Nieves Barragán Mohacho is the Spanish chef who was the culinary force behind the Michelin-starred Barrafina. She left a year ago to set up her own place with Barrafina’s former manager, José Etura, and they have now opened a site in Heddon Street, just off Regent Street, helped along by the financial backing of JKS Restaurants (who own Lyle’s, Bao, Gymkhana and more besides).
Compared to Barrafina – though not all three branches of Barrafina – Sabor seems huge, occupying two high-ceilinged and airy floors. The ground floor, simply referred to as Sabor, is a no-bookings bar and seated tapas counter, complete with a seafood bar. But the first floor dining room adds something quite new.
The upstairs asador (meaning “roasting spit”) room is dominated by hefty, wooden shared tables. These are best suited to larger groups of people. Be warned that if you want a private conversation, this is not the place to do it; our waiter tried to awkwardly shoehorn us into facing gaps between disgruntled diners, who were no more keen to rub thighs with us than we were with them. So, our waitress relented and let us perch in greater privacy at window seats instead.
The Asador is really somewhere you need to come with a group to take over the entire table. This is the place to share a roasted Segovian suckling pig from a wood-fired oven, or try specialities from Galicia, or Castile & Léon (regions in north-west Spain, not far from where chef Mohacho hails from) cooked in big copper pans. The menu’s printed (with little in the way of English translation), but also artfully written on a blackboard above the kitchen station.
If you’re not up for, say, spending £190 on a whole roast suckling pig, you can still assemble a meal from the starters and sides. A highlight was the crisp pig’s ears, baked but meltingly tender with flavoursome fat; a quince mayonnaise and dusting of cayenne pepper. Some chew was provided by gealtinous cartilage, but being piglets, the ears were soft, a few hairs still visible. You can find similar recipe in the chef’s excellent book that is also called Sabor.
Morcilla de Burgos & Txistorra might sound like something practised by the Spanish Inquisition on unbelievers, but was simply black pudding made with rice and delicately cumin-flavoured, served with piquillo pepper and paprika-coloured pork sausage from the Basque region. This is more an assembly of bought ingredients (for which they charge £7) than restaurant cooking, but enjoyable nonetheless.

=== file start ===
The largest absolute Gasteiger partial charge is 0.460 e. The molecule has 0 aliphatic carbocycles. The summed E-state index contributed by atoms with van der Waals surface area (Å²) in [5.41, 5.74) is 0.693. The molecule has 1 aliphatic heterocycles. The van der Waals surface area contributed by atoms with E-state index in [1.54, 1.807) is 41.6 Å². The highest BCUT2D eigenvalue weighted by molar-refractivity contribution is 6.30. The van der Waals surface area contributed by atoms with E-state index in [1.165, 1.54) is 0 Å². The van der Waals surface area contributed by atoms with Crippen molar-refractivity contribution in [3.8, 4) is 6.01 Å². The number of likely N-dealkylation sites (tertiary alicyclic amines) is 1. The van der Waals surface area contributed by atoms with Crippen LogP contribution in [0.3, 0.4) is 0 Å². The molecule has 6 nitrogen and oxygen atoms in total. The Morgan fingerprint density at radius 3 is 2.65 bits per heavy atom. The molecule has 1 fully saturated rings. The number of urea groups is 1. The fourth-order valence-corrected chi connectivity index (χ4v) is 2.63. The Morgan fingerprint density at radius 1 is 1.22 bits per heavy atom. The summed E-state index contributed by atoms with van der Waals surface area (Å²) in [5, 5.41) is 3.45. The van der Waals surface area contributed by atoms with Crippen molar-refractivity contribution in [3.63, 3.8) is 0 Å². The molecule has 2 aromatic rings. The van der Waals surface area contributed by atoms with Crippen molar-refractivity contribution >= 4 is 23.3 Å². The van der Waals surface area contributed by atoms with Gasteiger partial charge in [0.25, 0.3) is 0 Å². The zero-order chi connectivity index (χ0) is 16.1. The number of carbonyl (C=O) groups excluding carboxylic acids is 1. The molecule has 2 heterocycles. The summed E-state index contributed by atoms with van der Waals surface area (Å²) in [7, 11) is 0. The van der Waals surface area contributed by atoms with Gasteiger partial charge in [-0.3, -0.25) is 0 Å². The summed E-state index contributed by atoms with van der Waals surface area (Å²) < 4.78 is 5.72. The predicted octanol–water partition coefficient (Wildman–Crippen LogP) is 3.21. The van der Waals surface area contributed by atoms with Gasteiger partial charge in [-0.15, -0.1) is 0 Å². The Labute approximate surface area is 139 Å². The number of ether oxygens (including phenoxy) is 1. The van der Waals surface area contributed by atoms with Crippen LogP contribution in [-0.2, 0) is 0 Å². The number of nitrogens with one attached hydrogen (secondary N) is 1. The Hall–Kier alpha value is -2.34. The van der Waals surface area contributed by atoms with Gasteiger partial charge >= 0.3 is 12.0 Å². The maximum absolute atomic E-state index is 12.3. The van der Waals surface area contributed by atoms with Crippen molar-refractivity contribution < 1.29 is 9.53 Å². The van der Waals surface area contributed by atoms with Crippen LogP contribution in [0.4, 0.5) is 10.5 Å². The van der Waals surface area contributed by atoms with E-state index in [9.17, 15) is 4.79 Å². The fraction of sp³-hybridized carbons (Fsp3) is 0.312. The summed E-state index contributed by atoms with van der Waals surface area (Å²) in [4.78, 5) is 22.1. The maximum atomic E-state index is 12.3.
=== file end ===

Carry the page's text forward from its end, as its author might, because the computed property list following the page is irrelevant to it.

Next were the cachelos, which was a tapas-sized portion of new potatoes cooked in octopus water (£4.50). By this stage, I was thinking of setting up a baked potato stall outside, selling whole baked potatoes, with fillings, at half the price and I’d still be able to undercut the restaurant yet make a tidy profit. However, as boiled potatoes go, they were nice enough.
It’s an unfortunate fact that some of the tastiest dishes are not the most photogenic. And so it is with the empanada Gallega, not shown here, which is a two-crusted savoury pie from Galicia. This version was filled with slwo-cooked cuttlefish and its cleaned guts and ink, and had a rich, earthy flavour despite the marine provenance; we could have eaten a second portion.
Setas y gambas – mushrooms with prawns – owed most if its flavour to the fried mushrooms, though the dressing of diced shallot, olive oil and herbs helped.
Everything on the list of desserts is tempting, but mostly light, which is just the way it would be if you’ve just feasted on pork.
Honey saffron ice cream was dominated by the honey flavour, though the saffron was discernable.
Blood orange is conveniently in season right now, though for blood orange sorbet many chefs in London buy the juice frozen and in bulk, then make the sorbet. This version was exemplary, the crystals even and smooth.
This was hit-and-miss, as is so often the way with new restaurants. I’ve met chef Mohachon on several occasions, as a regular customer in her restaurants, and I’ve found her charming; her approach to service seems to rub off on the staff. The waiting staff were perhaps a little too keen to wedge us into an already overcrowded table, and also to “explain the concept” to customers who simply wanted to be left alone to choose their own dishes; but these two minor glitches apart, we left with a warm feeling about the restaurant.
This is one of the hottest restaurants of 2018, and also the place to be if you’re a Spanish food enthusiast. Arrive at lunch, or very early for dinner to avoid a long wait for the ground-floor tapas bar. Upstairs is a very different and more expensive proposition; with family-style shared tables, it’s better to book as a larger group, and be prepared to be sociable with your neighbours.
Tue-Sat 12-2.30pm, 5.30-10.30pm; Sun 1-6pm
Three course dinner for two with wine at Asador: around £140
35-37 Heddon Street, W1B 4BR; +44 (0)20 3319 8130; saborrestaurants.co.uk